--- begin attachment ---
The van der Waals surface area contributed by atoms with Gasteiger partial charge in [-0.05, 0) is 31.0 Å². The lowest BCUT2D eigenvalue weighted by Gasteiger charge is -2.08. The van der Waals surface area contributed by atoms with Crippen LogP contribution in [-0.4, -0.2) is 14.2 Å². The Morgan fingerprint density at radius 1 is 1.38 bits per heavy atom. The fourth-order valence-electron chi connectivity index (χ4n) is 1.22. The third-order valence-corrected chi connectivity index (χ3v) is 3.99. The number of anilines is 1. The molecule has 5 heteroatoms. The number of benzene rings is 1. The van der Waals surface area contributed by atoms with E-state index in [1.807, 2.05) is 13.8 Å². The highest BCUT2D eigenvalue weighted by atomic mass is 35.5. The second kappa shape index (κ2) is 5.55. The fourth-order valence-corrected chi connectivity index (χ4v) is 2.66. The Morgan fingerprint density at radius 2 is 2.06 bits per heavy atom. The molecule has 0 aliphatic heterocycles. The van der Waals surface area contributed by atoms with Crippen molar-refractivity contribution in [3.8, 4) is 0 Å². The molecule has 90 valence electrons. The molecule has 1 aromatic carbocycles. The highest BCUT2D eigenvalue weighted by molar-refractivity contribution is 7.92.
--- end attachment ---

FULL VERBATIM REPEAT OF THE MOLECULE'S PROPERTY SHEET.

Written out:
The van der Waals surface area contributed by atoms with Gasteiger partial charge in [-0.05, 0) is 31.0 Å². The lowest BCUT2D eigenvalue weighted by Gasteiger charge is -2.08. The van der Waals surface area contributed by atoms with Crippen LogP contribution in [-0.4, -0.2) is 14.2 Å². The Morgan fingerprint density at radius 1 is 1.38 bits per heavy atom. The fourth-order valence-electron chi connectivity index (χ4n) is 1.22. The third-order valence-corrected chi connectivity index (χ3v) is 3.99. The number of anilines is 1. The molecule has 5 heteroatoms. The number of benzene rings is 1. The van der Waals surface area contributed by atoms with E-state index in [1.807, 2.05) is 13.8 Å². The highest BCUT2D eigenvalue weighted by atomic mass is 35.5. The second kappa shape index (κ2) is 5.55. The fourth-order valence-corrected chi connectivity index (χ4v) is 2.66. The Morgan fingerprint density at radius 2 is 2.06 bits per heavy atom. The molecule has 0 aliphatic heterocycles. The van der Waals surface area contributed by atoms with Crippen molar-refractivity contribution in [3.8, 4) is 0 Å². The molecule has 90 valence electrons. The molecule has 1 aromatic carbocycles. The highest BCUT2D eigenvalue weighted by molar-refractivity contribution is 7.92.